A book is a set of pages fastened along one side and encased between protective covers, so says my dictionary, which sits on my desk in book form. Before the age of mass digital storage and rapid retrieval at very a low cost, books existed and were highly used. Now books are warehoused in libraries never again to be read. Transformed to digits, books cease to exist in their original form. Some books may remain in homes or offices, where they can be used to fill bookcases as decoration, a symbol of knowledge or to prop doors open. The elderly may still read books, because they don't know any better. Or could it be the feel and pleasure of holding a beloved book in your hands; turning the pages and putting a bookmark in as you fall off to sleep; no need to reboot or recharge. The Bible in book form may remain in churches to be held up before any congregations that remain to follow the Word.
I like books, but that is of no consequence. It does little good to lobby for them. Still I cannot resist a few words of praise.
Dictionaries are quite useful. My dictionary has double-column pages of words that run for 1,630 pages. You can buy larger or smaller versions and, of course, find any of these words defined on the Internet.
About any word can be found in a dictionary. Almost. Innumercy is not there; a word created in 1988. Look it up. Really new words are not there either and some old words are missing that have been defined as archaic or obsolete. Some words are about to be obsolete. The word "Republican" is a possibility.
It is estimated that there are about 171,000 words in use in the English language plus 47,000 or so no longer in use. The average adult is said to know 20,000 to 35,000 words. For me, I get by with a few thousand, again and again.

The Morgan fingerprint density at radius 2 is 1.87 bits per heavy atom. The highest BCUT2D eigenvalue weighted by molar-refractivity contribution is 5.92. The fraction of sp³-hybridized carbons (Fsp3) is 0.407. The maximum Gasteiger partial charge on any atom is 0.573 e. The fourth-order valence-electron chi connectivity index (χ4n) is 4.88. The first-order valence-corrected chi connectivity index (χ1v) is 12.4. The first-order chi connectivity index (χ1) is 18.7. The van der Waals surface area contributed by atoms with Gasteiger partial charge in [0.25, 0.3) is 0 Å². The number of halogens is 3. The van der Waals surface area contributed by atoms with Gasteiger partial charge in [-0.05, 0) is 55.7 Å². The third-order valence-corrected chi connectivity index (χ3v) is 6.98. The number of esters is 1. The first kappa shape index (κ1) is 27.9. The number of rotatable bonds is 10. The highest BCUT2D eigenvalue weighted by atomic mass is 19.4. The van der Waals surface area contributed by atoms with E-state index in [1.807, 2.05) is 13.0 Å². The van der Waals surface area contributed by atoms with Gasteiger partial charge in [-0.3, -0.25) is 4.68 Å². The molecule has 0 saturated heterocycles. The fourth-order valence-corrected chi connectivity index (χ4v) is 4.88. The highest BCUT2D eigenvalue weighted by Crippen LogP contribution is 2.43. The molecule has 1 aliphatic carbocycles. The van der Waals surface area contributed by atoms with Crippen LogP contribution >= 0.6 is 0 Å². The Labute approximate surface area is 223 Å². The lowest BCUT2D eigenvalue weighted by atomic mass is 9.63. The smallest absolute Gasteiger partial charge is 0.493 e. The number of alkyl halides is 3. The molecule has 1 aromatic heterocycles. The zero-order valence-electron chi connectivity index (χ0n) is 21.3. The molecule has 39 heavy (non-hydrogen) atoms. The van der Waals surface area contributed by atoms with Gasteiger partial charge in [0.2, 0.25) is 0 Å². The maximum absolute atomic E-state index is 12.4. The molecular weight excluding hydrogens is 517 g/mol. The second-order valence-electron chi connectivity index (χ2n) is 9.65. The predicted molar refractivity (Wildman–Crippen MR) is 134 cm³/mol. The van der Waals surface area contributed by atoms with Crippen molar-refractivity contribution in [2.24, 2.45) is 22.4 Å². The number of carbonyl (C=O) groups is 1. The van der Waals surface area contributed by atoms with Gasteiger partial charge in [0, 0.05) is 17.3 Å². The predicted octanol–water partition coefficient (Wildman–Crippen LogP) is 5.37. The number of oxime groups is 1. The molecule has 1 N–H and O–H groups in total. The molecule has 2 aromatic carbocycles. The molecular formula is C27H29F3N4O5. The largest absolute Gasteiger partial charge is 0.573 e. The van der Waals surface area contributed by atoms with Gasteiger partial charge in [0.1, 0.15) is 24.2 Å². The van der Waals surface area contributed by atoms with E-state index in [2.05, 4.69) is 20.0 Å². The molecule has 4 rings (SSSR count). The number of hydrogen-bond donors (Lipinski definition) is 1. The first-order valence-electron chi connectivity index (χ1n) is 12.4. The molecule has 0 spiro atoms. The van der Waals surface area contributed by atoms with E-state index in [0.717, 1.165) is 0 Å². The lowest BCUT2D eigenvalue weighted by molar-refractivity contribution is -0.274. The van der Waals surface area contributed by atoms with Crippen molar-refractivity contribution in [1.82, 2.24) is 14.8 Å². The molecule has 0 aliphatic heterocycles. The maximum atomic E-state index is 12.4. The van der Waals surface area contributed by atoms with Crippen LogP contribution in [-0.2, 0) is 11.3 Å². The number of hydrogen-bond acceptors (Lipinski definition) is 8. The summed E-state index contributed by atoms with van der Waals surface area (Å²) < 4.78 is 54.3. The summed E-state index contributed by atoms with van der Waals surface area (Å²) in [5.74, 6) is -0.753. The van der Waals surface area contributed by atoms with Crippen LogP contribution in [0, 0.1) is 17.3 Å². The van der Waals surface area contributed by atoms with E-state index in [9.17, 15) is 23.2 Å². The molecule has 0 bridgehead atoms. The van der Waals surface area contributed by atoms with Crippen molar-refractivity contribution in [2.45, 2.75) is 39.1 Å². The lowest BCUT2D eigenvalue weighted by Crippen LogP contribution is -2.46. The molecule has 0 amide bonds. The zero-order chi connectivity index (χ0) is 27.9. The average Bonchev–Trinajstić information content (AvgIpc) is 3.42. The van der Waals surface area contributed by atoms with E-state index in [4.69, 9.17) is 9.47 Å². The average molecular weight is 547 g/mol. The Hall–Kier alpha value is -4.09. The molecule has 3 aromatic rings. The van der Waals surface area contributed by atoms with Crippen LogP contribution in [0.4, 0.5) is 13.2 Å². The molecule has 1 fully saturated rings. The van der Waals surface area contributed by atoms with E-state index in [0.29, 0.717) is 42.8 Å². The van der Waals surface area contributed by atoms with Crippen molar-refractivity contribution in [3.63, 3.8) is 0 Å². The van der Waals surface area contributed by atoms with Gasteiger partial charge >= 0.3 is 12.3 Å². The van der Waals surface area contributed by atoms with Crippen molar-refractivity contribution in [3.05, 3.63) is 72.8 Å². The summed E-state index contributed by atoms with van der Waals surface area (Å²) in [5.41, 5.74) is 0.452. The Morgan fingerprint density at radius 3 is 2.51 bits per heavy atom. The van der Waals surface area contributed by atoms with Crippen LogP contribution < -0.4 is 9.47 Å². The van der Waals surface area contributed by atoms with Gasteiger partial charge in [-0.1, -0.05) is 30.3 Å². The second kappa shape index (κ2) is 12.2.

I read my dictionary in bed sometimes. It's a very good sleeping pill along with a small sniff of Port, the ultimate sleeping pill of the sixteenth century. My dictionary sometimes leads me to words I wasn't even looking for. They jump out and catch my attention. They ask the questions - Why didn't you know me? Would you like to get acquainted?
Some words defined in my dictionary are not defined correctly. "Free Market" is a good example. A completely free market exists only in theory. In the real world all kinds of things encroach on the concept: taxes, regulations, market power, innovation and so forth.
One of my favorite books for relaxation is The Honorable Schoolboy by John le Carre. The detail, the cleverness, the phraseology and the storyline are unmatched, if you like Brit spy tales in the Far East. Similarly, C.J. Box spins mysteries in the wilds of Wyoming - very entertaining on a lower level. Shakespeare has pretty much everything under the sun. In one play, he created over 500 new words. Julia Child can improve your roast chicken very quickly or show you how French cuisine is done, if you have the time. Brad Gilbert tells how to win ugly at tennis. Thomas Sowell explains basic economics and why education has failed America. And, of course, the Bible is our everyday guide in several forms (some Bibles are missing over 300 pages).
Christopher Garbacz lives in Madison County.